-John

Take them for what they’re worth

Article posted on December 27, 2015

There wasn’t much in the papers this Sunday. There’s nothing new about the budget and I didn’t see stories speculating on what could happen. There was an interesting story on legislative expenses in the Morning Call, but it didn’t explain caucus expenses adequately. I often wonder how much of a given newspaper story is cut for space because I see many subjects within a story that don’t connect or come to an understandable conclusion. Of course, there is an ample share of plain bad writing along with a sprinkling of liberal bias. Of the larger papers in the state, most political followers regard just one to be “fair and balanced.” I say all this to make the point that as the legislature and the Governor fight over public policy issues, including arguably the most significant public policy debate annually, the budget, most of the Commonwealth’s newspapers do the bidding for the left. Fortunately, it is my experience that most constituents don’t get their information from the papers, and those who do, take them for what they’re worth.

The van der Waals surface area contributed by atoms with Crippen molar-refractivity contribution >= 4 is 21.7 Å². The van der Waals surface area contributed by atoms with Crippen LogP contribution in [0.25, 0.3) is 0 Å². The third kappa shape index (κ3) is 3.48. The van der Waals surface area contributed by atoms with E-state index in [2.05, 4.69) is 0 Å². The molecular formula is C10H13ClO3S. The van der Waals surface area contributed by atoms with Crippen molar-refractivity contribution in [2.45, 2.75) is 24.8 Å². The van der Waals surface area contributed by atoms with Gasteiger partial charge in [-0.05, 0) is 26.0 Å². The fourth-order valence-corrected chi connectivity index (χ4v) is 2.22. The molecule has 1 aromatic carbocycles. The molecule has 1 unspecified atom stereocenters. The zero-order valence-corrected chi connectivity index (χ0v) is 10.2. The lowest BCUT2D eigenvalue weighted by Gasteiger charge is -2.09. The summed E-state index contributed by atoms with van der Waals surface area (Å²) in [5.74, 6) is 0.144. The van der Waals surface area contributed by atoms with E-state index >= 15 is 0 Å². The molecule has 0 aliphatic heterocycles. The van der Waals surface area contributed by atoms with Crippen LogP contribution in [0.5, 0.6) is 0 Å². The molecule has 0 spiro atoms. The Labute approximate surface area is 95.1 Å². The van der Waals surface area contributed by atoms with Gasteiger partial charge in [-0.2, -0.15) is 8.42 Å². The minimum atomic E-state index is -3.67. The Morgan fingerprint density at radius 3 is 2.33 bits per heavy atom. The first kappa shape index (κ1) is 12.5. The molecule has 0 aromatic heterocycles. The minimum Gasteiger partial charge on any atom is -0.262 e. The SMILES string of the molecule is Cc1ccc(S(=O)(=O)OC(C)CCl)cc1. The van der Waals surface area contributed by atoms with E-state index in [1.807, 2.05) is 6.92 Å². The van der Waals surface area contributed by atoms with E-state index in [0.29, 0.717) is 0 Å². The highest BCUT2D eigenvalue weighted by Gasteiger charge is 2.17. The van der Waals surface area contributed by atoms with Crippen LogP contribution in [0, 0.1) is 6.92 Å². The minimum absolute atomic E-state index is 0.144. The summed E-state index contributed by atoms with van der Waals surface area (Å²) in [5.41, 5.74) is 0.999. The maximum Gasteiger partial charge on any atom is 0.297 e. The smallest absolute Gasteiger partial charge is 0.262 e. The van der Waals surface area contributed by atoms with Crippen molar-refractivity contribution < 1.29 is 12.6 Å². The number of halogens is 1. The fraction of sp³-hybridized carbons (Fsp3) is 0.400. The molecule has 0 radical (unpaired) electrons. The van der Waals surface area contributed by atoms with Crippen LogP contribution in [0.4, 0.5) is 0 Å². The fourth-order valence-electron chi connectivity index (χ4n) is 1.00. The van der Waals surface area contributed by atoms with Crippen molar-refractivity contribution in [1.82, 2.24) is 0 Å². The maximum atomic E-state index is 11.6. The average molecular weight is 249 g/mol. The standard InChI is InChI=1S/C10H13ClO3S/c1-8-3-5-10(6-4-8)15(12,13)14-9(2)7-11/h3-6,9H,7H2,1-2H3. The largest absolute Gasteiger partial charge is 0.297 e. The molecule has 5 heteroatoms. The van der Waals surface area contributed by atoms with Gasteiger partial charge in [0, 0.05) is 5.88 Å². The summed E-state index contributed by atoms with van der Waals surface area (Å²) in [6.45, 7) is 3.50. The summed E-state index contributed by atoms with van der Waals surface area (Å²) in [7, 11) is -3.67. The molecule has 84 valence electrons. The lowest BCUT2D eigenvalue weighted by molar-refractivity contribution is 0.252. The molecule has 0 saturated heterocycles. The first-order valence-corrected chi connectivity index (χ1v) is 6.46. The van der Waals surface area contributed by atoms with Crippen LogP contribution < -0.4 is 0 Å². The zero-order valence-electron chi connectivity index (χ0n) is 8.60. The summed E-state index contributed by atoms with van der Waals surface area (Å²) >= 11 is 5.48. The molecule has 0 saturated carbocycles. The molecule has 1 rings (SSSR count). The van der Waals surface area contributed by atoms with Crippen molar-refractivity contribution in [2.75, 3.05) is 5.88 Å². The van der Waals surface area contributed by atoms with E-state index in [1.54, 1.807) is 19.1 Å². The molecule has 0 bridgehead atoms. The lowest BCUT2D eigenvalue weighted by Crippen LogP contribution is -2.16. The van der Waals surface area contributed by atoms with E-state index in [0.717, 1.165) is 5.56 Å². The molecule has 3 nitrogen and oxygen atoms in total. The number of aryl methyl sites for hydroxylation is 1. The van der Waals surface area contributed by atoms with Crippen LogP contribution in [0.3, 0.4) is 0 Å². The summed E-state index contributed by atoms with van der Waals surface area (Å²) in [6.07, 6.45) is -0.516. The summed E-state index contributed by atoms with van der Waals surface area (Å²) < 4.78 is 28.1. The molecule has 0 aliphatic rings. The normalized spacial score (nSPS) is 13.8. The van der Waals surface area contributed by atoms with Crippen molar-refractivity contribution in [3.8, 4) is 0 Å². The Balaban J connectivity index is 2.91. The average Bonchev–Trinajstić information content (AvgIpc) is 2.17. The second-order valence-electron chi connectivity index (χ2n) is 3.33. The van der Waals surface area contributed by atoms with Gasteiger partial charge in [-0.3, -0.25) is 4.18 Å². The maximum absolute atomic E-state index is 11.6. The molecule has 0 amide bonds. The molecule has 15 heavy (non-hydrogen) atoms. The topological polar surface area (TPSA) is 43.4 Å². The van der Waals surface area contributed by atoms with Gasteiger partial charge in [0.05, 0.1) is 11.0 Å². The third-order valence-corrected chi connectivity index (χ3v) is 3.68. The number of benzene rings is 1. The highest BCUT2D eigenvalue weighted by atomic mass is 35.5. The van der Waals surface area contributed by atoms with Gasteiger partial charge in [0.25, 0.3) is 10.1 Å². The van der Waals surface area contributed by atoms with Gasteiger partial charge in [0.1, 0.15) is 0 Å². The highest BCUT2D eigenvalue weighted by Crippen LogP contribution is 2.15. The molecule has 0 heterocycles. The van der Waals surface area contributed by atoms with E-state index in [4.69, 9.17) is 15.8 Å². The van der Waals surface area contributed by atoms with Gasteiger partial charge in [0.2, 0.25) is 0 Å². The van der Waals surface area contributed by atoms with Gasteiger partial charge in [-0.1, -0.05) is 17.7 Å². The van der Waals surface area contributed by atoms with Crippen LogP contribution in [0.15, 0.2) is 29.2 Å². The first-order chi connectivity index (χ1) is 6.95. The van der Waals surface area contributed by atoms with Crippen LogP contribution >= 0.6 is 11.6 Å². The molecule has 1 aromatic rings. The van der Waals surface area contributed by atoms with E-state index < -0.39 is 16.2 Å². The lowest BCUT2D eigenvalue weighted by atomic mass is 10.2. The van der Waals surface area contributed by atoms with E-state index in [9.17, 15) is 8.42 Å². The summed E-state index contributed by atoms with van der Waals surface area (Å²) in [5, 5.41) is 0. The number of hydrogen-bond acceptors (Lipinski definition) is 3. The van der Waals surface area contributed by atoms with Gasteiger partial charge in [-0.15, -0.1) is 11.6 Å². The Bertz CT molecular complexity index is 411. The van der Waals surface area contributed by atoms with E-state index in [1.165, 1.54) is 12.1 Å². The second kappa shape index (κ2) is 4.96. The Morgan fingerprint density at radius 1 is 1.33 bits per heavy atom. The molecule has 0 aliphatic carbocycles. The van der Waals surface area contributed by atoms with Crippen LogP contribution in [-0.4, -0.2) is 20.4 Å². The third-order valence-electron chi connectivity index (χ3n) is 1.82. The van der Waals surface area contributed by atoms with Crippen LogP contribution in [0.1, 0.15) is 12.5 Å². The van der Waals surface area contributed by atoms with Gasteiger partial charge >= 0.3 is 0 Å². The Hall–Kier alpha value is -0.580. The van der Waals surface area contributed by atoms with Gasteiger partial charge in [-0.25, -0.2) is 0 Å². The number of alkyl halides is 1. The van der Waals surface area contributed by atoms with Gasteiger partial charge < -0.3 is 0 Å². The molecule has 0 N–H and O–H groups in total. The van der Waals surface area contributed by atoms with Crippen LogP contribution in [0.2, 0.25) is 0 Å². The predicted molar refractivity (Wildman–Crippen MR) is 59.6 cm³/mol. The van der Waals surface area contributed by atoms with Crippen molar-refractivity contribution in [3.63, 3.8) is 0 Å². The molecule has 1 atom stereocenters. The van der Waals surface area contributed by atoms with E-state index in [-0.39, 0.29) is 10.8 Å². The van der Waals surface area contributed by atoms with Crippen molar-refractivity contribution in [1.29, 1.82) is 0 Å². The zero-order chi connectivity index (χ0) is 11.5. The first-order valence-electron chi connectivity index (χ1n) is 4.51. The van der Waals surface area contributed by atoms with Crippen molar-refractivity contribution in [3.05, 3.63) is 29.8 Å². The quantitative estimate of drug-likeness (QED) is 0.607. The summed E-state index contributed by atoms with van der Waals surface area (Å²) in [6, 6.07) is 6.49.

-John

If he vetoes anything, it will be this line

Article posted on December 26, 2015